Rather than ask for your favorite, lets just list them off.

What are the more useful commands inside less?

Personally, I use:

  • / (search forward)
  • ? (search backwards)
  • F (enable tail -f like behvaior, Ctrl-C to break out of it)
  • v (open file in $EDITOR for editing, defaults to vi/vim)


  • For the record v opens $EDITOR with local file - not necessary vi/vim. Commented Aug 30, 2010 at 18:06
  • Edited in that change! Thanks Maciej! I did not know that one!
    – geoffc
    Commented Aug 30, 2010 at 20:04

11 Answers 11


One can also use the mark feature to remember (and jump back to) specific positions in the file.

For example, type ma to mark a position with the label "a". To jump back to the position, simply type 'a. Labels can be any alphabet (case sensitive) thus allowing up to 52 possible marks ([a-zA-Z]) although I seldom use more than 2.

  • Awesome! I needed that feature and did not know it existed!
    – geoffc
    Commented Aug 30, 2010 at 10:13
  • 1
    Also useful (from the man page) is that if you jump somewhere (eg, with 'g'), you can jump back with '' (double apostrophe). Commented May 14, 2012 at 13:38
  • u - up half page
  • d - down half page
  • k - scroll single line up
  • j - scroll single line down
  • -i - case insensitive searching unless pattern contains capitals (as clo or in less)
  • / /pattern/ - search (used with n)
  • -p /pattern/ open file at /pattern/ (as clo)
  • & /pattern/ show lines containing /pattern/ (like grep)
  • ? /pattern/ - search backwards (also used with n) F - Follow like tail -f
    – Bauna
    Commented Aug 10, 2010 at 22:16
  • As i recall it, &pattern shows ONLY lines that contain /pattern/ ?
    – Shawn Chin
    Commented Aug 11, 2010 at 13:36
  • @lsc: Yes, that's right. I've updated.
    – gvkv
    Commented Aug 11, 2010 at 16:07

-S (either at the command line or typing - and S while running less) chops long lines and is helpful when viewing e.g. log files. Type - and S again to switch back.


Other than the obvious, my two favorites:

  1. export LESS=-FX - if there is under one page, I don't need to press q to quit
  2. Type /^HEADING to search for headings and /^ *-option to search for options
    (especially useful in the bash man page, which in very large)
  • +1 for LESS=-FX, just what i wanted, thanks!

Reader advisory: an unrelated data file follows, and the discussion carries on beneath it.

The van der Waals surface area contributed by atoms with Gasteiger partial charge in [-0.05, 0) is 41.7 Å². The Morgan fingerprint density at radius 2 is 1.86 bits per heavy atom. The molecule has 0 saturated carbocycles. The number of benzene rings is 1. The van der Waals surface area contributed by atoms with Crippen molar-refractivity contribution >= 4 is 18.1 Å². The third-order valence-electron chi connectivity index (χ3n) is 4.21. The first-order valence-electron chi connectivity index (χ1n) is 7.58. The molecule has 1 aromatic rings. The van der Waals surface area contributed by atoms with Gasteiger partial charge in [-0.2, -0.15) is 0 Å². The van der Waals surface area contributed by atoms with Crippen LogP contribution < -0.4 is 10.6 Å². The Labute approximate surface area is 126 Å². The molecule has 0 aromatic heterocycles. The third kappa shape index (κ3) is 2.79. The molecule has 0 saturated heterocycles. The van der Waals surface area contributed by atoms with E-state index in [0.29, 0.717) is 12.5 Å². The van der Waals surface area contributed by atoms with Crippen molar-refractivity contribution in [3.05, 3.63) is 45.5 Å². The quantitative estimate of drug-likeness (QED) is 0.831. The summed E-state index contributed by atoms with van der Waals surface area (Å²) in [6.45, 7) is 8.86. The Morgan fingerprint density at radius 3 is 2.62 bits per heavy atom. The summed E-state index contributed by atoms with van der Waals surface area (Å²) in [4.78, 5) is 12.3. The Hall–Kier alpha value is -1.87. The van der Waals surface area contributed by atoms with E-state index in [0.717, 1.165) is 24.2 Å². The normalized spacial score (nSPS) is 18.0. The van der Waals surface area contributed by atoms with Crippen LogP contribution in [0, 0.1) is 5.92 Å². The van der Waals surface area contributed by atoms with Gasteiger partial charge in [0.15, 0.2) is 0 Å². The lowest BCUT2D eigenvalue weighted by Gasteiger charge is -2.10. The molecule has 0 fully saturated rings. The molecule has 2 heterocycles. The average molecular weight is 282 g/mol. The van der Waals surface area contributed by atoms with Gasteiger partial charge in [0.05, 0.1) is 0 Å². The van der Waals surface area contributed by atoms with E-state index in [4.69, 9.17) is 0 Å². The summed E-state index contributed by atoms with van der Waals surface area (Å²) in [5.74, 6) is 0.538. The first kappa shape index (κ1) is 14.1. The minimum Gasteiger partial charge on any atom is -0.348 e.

– ipd
    Commented Jun 29, 2011 at 18:13
  • ^f - page down
  • ^b - page up
  • G - go to the end of buffer
  • gg - go to the beginning of the buffer

also - most of them are just vim-like functions for navigation.

  • I use space for page down, b for back a page (page up). g for beginning, G for the end as well.
    – geoffc
    Commented Aug 10, 2010 at 20:31
  • Don't forget: 42g - go to line number 42. Commented Jul 14, 2011 at 12:50

This isn't a function inside of less, but it is a useful feature.

I like man pages, and prefer less(1) as my pager. However, most GNU software keeps the manual in the info(1) (GNU Texinfo) format, and I'm not a fan of the info(1) interface. Just give me less.

So, I read info(1) pages using less instead. The following command will print out the info(1) pages, using the familiar interface of less!

info gpg |less
  • n - continue searching for your pattern in the same direction
  • N - continue searching for your pattern in the opposite direction

If you started searching for 'foo' and want to keep finding instances of it, you can hit / followed by return over and over, or you can just hit n (with no return) to keep on searching in the same direction.

  • -N - show line numbers
  • -I - ignore case in your search pattern (useful when looking for errors that might be spelled as 'ERROR|Error|error')
  • -G - turn off highlighting

You can type those while less is already viewing a file and they'll take affect on whatever file you're viewing. You can undo them by typing them again.


Although it took a question here to remind me how to do it, I always liked the -e or --quit-at-eof option of less.

This nominally causes any page down at the end of the file to quit out of less, but has the useful side effect that if you specified multiple files, it also causes a page down at the end of one file to take you on to the next. That can save loads of :n's if scanning through a bunch of files.


Other (for me) useful commands are J, K, that works as j, k, but do not stop scrolling at the begin or end of file: it is useful because I often use the terminal border as a visual marker.

As a note, they seem to be undocumented, afaik.

Next, I use less to pipe together zipped and not zipped file (it works thanks to lesspipe), as in less /var/log/dpkg.log* | less


Not much of a list, but nonetheless quite useful. Just search through man pages by jumping back and forth to matched (case-insensitive) expressions.

# use n or shift-n to cycle through the matches
man bash | less -Ip 'parameter expansion'  

I like the adjustable horizontal scroll option, i.e. prepend the left/right arrow key with a number and less will scroll that number of columns from then on, works best with chop-lines option -S.

less reads command line switches from the $LESS variable on startup, here are my preferred switches:

$ echo $LESS
  • -J add status column on the left, marks columns with search hits.
  • -M more verbose status line.
  • -Q no bells.
  • -R don't convert raw input, lets escape sequences be interpreted.
  • -S disable line wrapping.
  • -i case insensitive searching.

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